This schematic shows the hot air flow from an attic through a ridge vent. Notice it is covered with shingles for a nice appearance. Credit: Cor-A-Vent
Adequate attic insulation is only one aspect of keeping your house cool and reducing your air conditioning costs. By "insulation," most folks mean thermal insulation that blocks heat conduction. This includes fiberglass, rock wool, foam and/or cellulose insulation on the attic floor and in the walls.
There are three modes of heat transfer — conduction, convection, and radiation. Conduction refers to heat flow typically through solid materials. This is how the handle of a metal skillet gets hot on the stove. Convection is similar to conduction, but occurs in fluids and gases. This is why you feel colder in the wind than in still air.
Regular thermal insulation in a home's walls and ceiling blocks conduction and convection heat losses. Most recommended insulation charts, which mention R-values, refer to thermal insulation.
The third mode of heat flow, radiation, is how the sun heats the Earth or you feel warm in front of an open fireplace. Unfortunately, standard thermal insulation is not very effective for blocking this type of heat flow. On a hot summer afternoon, a roof, especially a dark asphalt shingle one, gets extremely hot. This heat then radiates downward through the attic floor insulation and into your house.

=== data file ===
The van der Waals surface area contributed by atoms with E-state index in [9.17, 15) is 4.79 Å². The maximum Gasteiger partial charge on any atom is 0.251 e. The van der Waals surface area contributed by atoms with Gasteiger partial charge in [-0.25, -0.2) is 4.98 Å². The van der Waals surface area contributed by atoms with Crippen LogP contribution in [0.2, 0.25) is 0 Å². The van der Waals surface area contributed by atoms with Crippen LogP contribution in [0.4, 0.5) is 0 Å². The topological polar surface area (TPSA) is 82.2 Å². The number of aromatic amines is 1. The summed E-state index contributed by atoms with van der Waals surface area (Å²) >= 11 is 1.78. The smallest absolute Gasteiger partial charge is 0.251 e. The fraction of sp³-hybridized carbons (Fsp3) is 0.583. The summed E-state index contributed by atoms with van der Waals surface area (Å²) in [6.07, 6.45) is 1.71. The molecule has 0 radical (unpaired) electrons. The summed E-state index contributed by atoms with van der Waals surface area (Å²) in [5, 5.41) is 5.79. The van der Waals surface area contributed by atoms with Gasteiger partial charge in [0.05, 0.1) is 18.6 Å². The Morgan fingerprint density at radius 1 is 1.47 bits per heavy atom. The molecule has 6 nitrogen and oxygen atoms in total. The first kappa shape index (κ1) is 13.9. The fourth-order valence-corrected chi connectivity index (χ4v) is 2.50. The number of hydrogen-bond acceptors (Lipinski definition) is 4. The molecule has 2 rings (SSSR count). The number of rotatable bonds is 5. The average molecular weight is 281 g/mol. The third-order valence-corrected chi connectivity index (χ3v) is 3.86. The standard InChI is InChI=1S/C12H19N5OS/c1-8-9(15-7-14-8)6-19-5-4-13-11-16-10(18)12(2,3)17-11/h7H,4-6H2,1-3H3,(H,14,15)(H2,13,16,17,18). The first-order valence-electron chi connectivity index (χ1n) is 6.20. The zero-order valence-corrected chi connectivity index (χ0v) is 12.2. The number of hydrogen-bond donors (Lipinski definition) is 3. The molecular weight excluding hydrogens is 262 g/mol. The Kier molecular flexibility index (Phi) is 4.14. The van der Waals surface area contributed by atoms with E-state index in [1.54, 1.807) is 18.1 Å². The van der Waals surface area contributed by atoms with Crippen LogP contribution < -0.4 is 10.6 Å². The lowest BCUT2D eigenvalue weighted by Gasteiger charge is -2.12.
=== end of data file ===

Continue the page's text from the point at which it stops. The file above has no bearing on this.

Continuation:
Get up on a stable foot stool or ladder and put the back of your hand against the ceiling. If the ceiling really feels warmer than your walls, this may be a major reason for high electricity usage. Even with your air conditioner running and air in the room reasonably cool, you may still feel uncomfortable under a warm ceiling. This heat often causes you to set the air conditioner thermostat even lower, which further increases your electric bills.
If your house will need a new roof soon, replace it with light-colored — preferably white — shingles to reduce the roof temperature. Metal roofs, particularly aluminum ones with heat-reflective (not visibly reflective) paint, stay even cooler and minimize heat transfer down to the ceiling below.
Other than replacing the roof, adding more insulation and adequate attic ventilation can help significantly. When I installed more attic vents in my own home, I could immediately feel the difference in my second-floor bedroom temperature.
Putting in extra insulation will also cool ceilings that meet attic space because it blocks heat transfer. Attic vents, continuous ridge or inlet soffit, work best. This allows cool air to move low over the insulation, become less dense as it warms up, and then flow out the ridge vent.
Your attic and roof will still be hot, but extra insulation and ventilation will help cool the living space underneath your attic.